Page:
Over a beatific close up of Loretta Young, the words "Life Begins" appear where we expect to see "The End." There's irony, one part grim and one part devout, to the way co-directors James Flood and Elliott Nugent end this Warner Bros. picture. Irony reaches deep with this one: Life Begins is a maternity-ward (or "laying-in hospital) ensemble piece adapted from a play written by Mary McDougal Axelson. Forty-one years later, Axelson would be beaten to death in her hospital bed by her own daughter. I don't think we'll top that for irony all year.
The irony hits particularly hard because Life Begins is all about mother love and the sacrifices mothers are willing to make for their newborn or unborn children. While it's clearly an ensemble piece once you see it, Loretta Young gets top billing in what proves to be one of the most thankless starring roles in her career. She plays a convicted murderess (we're to understand that she was justified but lacked a proper legal team) sent to the laying-in hospital to give birth before resuming her 20-year sentence. Young doesn't show up until the film is about a third over. By that time Frank McHugh has just about wrapped up his character turn as a nervous expectant dad. His wife has a successful birth after their last try ended with a stillborn baby. McHugh credits this to his lucky rabbit's foot, which he hands off to Young's husband (Eric Linden). Combine that detail with the information that the wing of the hospital to which Young's assigned is for those cases expected to be difficult and dangerous for the mothers, and you can begin to see where the film is headed. Worse for Young from a professional standpoint, by the time her character has been installed in the ward, Glenda Farrell has already marked her territory. Farrell is an alcoholic showgirl preparing to deliver twins, whom she hopes to sell immediately, regardless of state law, having no interest whatsoever in motherhood. To compete with Farrell in this picture is like competing for oxygen with fire. The scenery goes up in flames as she parades through the ward drunkenly improvising verses to the tune of "Frankie and Johnny" satirizing her fellow mothers before she collapses with labor pains.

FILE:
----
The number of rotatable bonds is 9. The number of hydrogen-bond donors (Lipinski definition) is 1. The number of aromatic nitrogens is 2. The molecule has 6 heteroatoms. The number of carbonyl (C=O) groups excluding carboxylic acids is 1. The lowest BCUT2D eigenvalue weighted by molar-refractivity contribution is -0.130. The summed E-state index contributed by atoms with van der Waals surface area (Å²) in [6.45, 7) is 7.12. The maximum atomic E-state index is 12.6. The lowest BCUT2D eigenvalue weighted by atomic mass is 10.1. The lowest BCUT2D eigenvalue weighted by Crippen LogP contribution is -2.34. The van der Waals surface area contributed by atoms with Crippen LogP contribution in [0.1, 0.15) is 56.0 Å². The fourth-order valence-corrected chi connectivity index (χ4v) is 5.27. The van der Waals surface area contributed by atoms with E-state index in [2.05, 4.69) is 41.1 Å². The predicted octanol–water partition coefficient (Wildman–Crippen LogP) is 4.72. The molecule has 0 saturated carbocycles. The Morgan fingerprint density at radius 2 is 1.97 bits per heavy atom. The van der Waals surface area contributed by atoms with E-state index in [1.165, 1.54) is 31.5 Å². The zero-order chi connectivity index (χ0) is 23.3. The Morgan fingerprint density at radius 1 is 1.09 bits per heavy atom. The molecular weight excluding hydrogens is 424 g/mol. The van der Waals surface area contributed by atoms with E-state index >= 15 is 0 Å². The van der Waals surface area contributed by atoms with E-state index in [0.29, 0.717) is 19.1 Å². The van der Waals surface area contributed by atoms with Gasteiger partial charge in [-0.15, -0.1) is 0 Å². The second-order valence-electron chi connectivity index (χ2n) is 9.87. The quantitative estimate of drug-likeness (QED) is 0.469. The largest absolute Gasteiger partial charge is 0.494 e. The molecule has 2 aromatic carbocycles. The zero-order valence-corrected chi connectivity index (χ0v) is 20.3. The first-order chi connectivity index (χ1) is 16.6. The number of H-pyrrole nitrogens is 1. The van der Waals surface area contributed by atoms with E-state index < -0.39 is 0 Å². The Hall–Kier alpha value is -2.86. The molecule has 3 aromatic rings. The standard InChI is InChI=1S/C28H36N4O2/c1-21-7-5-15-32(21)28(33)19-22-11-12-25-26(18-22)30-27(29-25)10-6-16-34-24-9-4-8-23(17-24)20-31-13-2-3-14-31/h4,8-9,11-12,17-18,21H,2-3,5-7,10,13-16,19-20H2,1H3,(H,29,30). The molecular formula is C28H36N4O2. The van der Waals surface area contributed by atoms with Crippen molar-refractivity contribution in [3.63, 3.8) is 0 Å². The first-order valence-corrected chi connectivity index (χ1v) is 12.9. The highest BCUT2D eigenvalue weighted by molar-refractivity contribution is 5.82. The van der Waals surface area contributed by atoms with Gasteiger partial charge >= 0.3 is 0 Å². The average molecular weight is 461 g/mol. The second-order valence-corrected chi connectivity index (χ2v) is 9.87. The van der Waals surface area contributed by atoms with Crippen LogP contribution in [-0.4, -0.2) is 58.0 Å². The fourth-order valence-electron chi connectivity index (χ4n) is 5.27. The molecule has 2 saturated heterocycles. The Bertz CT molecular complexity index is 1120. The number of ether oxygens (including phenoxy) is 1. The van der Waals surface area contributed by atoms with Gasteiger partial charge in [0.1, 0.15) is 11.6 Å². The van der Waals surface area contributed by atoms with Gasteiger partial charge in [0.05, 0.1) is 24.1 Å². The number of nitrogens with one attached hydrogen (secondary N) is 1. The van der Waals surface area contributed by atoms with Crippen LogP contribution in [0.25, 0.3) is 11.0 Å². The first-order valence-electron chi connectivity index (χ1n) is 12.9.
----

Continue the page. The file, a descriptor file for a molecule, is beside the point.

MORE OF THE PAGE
The ward collects a range of maternal types, from an immigrant mother who lost her baby but nurses Farrell's to (the horror!) a single mother -- her introduction as a Miss rather than a Mrs. draws gasps from some patients. Also wandering in occasionally is a crazy woman from one of the upper floors who claims to have been pregnant for years -- she blames the doctors' lack of faith for her failing to deliver the child -- and later steals a newborn from the display window where the brats were shown off in those days. Talking her down and otherwise keeping the other mothers in line is Aline MacMahon's gently no-nonsense head nurse. Underplaying with authority, MacMahon is the one actress who withstands Farrell's rampage to make a really memorable impression.
The theme of the picture and the source play has to do with a maternal instinct that overcomes all other character traits. The single mother who vowed not to get emotional over her baby violates her vow pretty quickly. Farrell, learning that potential foster parents don't want both twins and that one of the pair is sickly, takes the side of the underdog and decides to keep her babies. Her mother love appears to cure the sick twin on the spot. Young is faced with a medical if not an ethical crisis. She's having a difficult labor, as foreshadowed; her options are to endure a natural labor that will kill the baby or undergo a C-section that could kill her. Her husband resists what he takes as the doctors' insistence on the Caesarian, resenting the inference that jailbound Young might be better off dead. He demands that his wife be saved at all costs, but Loretta makes a different call....
Life Begins was an adults-only attraction in some theaters, which tells you what Pre-Code cinema was up against in its time. It's hard to imagine anything about it being deemed inappropriate to children now, though some younger viewers may find Farrell a little frightening. 1932 was a more reticent time, and the times would get still more reticent soon enough. The overall sensibility here is less Pre-Code (despite Pre-C avatar Farrell) than Pathos of Renunciation from the previous generation. That actually works in the film's favor somewhat, since it probably was more daring, even in Pre-Code times, to have an unhappy ending, however transcendent the movie tries to make it, than to discuss the complications of childbirth. Combining those two elements makes Life Begins definitely worth seeing for Pre-Code fans, and pop-culture historians can certainly have a field day with it. Despite what I say jokingly about Farrell, she makes this fun to watch for general-interest film fans, too.